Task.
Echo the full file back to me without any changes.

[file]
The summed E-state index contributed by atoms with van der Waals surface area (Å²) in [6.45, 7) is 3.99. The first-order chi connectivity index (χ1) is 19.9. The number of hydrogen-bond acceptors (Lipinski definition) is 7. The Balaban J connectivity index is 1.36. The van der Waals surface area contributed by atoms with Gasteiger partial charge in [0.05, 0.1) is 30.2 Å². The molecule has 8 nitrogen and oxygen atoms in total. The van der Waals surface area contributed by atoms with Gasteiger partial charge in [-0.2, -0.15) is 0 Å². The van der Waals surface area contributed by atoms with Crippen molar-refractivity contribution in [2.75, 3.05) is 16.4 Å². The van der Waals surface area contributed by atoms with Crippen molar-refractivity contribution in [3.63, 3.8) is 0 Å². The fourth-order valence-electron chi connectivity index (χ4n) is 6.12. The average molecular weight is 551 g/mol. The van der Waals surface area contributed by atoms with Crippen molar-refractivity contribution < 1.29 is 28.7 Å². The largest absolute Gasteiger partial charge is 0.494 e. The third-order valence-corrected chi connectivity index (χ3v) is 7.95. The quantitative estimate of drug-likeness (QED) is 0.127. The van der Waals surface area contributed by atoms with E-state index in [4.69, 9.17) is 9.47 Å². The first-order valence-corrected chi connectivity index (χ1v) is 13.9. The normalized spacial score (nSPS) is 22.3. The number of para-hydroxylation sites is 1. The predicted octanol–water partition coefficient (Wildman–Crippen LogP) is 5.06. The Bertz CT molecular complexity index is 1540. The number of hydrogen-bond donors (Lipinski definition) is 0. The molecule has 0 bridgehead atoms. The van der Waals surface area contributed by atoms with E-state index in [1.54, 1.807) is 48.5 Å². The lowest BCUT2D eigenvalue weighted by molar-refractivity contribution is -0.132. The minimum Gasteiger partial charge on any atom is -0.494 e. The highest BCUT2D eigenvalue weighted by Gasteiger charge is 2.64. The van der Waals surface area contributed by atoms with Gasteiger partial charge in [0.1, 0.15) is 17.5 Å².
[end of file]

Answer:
The summed E-state index contributed by atoms with van der Waals surface area (Å²) in [6.45, 7) is 3.99. The first-order chi connectivity index (χ1) is 19.9. The number of hydrogen-bond acceptors (Lipinski definition) is 7. The Balaban J connectivity index is 1.36. The van der Waals surface area contributed by atoms with Gasteiger partial charge in [0.05, 0.1) is 30.2 Å². The molecule has 8 nitrogen and oxygen atoms in total. The van der Waals surface area contributed by atoms with Gasteiger partial charge in [-0.2, -0.15) is 0 Å². The van der Waals surface area contributed by atoms with Crippen molar-refractivity contribution in [2.75, 3.05) is 16.4 Å². The van der Waals surface area contributed by atoms with Crippen molar-refractivity contribution in [3.63, 3.8) is 0 Å². The fourth-order valence-electron chi connectivity index (χ4n) is 6.12. The average molecular weight is 551 g/mol. The van der Waals surface area contributed by atoms with Crippen molar-refractivity contribution < 1.29 is 28.7 Å². The largest absolute Gasteiger partial charge is 0.494 e. The third-order valence-corrected chi connectivity index (χ3v) is 7.95. The quantitative estimate of drug-likeness (QED) is 0.127. The van der Waals surface area contributed by atoms with E-state index in [4.69, 9.17) is 9.47 Å². The first-order valence-corrected chi connectivity index (χ1v) is 13.9. The normalized spacial score (nSPS) is 22.3. The number of para-hydroxylation sites is 1. The predicted octanol–water partition coefficient (Wildman–Crippen LogP) is 5.06. The Bertz CT molecular complexity index is 1540. The number of hydrogen-bond donors (Lipinski definition) is 0. The molecule has 0 bridgehead atoms. The van der Waals surface area contributed by atoms with E-state index in [1.54, 1.807) is 48.5 Å². The lowest BCUT2D eigenvalue weighted by molar-refractivity contribution is -0.132. The minimum Gasteiger partial charge on any atom is -0.494 e. The highest BCUT2D eigenvalue weighted by Gasteiger charge is 2.64. The van der Waals surface area contributed by atoms with Gasteiger partial charge in [0.1, 0.15) is 17.5 Å².